19 May 2024

Backlash as UK supermarket trials sale of New Zealand lamb

8:25 pm on 19 May 2024

By Faarea Masud, BBC Business News

roast lamb

UK shoppers will now have more access to New Zealand lamb, as local Morrisons supermarkets adds it to their offerings, the chain has announced. Photo: Diethood

A UK grocery chain has received a backlash from angry farmers as it trials the sale of New Zealand lamb instead of 100 percent British lamb in 39 of its stores.

Morrisons supermarkets says the move is due to customer demand for cheaper prices.

"The blunt commercial reality is that New Zealand lamb is cheaper to source", it said in a statement, adding that its butchers' counters will still sell British lamb.

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The National Farmers Union (NFU) said it was "disappointing" at a time the British livestock industry was under pressure and that New Zealand lamb is "produced to potentially lower standards".

NFU livestock board chair David Barton said he hoped the supermarket dropping its commitment to sell only British lamb was temporary and that the trial would come to an end.

"Recently, the UK farming unions wrote to the chief executive of Morrisons and other top retailers seeking support for the industry including a steadfast commitment to local sourcing in order to maintain food production across the UK and to safeguard our food security", he said.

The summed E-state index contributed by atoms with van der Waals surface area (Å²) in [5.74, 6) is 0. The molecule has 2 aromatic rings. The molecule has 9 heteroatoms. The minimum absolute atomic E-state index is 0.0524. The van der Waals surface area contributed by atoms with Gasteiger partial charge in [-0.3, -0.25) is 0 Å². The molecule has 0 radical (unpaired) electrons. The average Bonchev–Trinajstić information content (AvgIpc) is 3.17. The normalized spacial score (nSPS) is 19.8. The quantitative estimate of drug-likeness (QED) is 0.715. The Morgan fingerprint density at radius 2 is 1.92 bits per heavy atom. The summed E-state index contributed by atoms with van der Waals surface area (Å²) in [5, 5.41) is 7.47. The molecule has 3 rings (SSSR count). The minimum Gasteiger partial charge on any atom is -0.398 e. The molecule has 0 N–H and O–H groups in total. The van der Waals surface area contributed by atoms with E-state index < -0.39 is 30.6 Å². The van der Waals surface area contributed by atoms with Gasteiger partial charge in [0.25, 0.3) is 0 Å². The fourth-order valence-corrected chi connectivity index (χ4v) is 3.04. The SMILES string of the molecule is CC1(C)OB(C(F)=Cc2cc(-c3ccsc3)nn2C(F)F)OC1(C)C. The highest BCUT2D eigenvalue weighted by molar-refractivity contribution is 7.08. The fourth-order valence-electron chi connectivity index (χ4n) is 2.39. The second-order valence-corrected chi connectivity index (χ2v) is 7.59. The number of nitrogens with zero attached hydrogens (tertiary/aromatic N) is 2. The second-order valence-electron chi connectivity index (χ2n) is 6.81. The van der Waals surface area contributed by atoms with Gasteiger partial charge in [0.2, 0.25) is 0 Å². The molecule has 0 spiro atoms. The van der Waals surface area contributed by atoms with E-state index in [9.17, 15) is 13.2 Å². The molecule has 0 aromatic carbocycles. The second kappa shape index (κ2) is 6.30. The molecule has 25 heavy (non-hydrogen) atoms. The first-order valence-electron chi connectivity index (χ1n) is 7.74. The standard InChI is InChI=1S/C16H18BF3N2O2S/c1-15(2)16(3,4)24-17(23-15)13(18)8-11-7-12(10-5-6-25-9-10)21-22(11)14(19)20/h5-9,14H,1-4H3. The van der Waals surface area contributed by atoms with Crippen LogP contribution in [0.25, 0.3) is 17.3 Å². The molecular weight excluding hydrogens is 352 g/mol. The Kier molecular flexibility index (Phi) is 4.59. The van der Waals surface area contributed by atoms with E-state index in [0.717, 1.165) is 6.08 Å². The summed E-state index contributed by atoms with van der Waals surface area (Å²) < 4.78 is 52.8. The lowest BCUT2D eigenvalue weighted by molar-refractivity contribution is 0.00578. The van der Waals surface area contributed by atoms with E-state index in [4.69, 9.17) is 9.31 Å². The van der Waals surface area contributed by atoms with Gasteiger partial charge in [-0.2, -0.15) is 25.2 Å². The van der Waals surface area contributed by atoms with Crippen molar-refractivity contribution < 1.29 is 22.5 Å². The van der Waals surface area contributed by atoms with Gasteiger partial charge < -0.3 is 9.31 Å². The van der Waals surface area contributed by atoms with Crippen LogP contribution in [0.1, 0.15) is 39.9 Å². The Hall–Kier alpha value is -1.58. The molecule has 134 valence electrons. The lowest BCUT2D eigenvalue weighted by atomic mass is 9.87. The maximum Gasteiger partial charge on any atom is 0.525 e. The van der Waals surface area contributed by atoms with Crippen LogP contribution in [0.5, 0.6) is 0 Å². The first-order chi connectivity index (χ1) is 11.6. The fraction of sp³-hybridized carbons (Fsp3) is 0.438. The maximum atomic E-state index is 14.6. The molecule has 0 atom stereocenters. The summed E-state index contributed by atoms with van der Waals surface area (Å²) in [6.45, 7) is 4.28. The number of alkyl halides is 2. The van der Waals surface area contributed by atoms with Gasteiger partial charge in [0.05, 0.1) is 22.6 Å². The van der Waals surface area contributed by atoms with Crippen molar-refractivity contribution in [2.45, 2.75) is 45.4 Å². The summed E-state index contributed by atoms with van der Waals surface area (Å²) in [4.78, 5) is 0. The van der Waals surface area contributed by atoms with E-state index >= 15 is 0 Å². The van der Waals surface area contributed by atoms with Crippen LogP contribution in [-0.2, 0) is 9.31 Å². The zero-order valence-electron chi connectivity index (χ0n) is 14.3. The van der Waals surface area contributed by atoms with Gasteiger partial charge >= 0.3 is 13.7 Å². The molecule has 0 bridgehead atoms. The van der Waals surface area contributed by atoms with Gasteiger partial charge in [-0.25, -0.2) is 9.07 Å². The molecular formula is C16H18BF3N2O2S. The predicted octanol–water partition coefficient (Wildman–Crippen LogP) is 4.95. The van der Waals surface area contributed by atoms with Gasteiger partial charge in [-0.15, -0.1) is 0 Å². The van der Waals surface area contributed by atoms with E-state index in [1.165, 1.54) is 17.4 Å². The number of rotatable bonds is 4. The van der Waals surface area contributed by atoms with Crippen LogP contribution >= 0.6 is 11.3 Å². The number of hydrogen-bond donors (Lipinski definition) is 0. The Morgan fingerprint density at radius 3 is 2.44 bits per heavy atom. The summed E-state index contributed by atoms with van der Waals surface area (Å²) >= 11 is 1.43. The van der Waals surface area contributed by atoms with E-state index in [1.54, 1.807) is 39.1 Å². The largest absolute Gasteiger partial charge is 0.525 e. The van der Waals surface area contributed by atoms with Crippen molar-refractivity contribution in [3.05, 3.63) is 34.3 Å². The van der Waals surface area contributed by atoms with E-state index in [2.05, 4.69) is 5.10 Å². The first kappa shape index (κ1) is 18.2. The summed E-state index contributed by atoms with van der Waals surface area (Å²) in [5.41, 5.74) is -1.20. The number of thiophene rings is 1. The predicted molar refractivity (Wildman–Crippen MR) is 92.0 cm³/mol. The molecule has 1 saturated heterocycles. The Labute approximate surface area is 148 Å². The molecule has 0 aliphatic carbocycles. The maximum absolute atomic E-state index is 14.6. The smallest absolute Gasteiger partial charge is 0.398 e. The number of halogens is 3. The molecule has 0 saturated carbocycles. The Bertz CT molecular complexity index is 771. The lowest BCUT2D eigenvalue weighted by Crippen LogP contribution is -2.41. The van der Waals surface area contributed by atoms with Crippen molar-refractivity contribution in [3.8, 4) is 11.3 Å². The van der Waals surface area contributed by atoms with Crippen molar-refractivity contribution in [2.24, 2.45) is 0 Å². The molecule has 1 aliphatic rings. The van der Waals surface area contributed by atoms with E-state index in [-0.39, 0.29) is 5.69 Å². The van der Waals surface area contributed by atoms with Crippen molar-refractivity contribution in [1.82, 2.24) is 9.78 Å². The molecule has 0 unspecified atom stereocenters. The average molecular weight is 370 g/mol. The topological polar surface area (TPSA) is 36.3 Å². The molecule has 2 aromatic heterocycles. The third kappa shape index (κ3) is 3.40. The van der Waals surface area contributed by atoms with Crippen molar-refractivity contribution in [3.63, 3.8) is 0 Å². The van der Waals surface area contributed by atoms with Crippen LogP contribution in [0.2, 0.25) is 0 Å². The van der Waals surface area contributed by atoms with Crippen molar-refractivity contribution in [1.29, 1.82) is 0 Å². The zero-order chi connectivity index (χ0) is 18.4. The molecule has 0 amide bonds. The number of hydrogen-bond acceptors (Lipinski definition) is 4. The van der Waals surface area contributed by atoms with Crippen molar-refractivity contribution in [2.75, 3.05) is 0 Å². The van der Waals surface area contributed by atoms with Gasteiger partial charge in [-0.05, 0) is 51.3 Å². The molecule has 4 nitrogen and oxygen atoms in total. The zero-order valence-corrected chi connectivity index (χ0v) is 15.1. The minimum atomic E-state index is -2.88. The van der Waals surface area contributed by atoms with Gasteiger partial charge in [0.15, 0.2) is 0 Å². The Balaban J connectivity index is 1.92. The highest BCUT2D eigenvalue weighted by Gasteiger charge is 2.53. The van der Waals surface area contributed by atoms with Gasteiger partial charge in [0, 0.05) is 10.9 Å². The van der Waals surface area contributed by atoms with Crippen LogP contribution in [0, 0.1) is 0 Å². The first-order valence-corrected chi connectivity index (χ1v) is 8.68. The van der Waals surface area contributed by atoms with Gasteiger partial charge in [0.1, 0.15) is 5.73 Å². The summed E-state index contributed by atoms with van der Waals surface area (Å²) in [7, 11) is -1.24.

Meanwhile, the UK's National Sheep Association (NSA) said it was "dismayed and frustrated" by the decision, which "goes against all the principles on which the supermarket has built its reputation amongst the farming community".

But Morrisons said the trial follows an "extensive exercise" listening to customers who "were very clear" that they wanted the supermarket "to sell lamb at a more accessible price all year round".

It added that New Zealand lamb was cheaper to source than British lamb, although the NFU said the meat from overseas comes with "significant food miles".

Barton said "unprecedented wet weather" was an "enormous challenge" for British farmers, urging Morrisons to stick to its 100 percent British lamb commitment.

Morrisons said: "We do not intend this move to mean a reduction in the overall volumes of lamb that we buy directly from British farmers."

It added that New Zealand lamb will be clearly labelled so customers in the stores participating in the trial can "make a choice".

NSA chief executive Phil Stocker said: "We learnt of this disappointing news whilst returning from the Field to Fork Summit held yesterday with Prime Minister Rishi Sunak at 10 Downing Street."

He described it as an event "that was designed to show support for UK agriculture and where the supermarket itself had a presence promoting its commitment to British farmers."

"So, the timing of this announcement is really quite unbelievable", he added.

Stocker said that UK sheep farmers received "strong prices" because of their high standards, and that the "realistic prices" provided much needed money for re-investment in to their farms in the wake of the Schmallenberg virus causing losses on many farms, and the threat of Bluetongue - an insect-borne viral disease.

Morrisons announced in March that it had made a loss of more than £1bn last year, driven by soaring financing costs as the firm's debt also grew.

The losses come at a time customers' housing budgets are squeezed in the face of the cost of living crisis, which according to major supermarkets has changed shopping habits for good, as people seek out cheaper products.

- This story was first published by BBC

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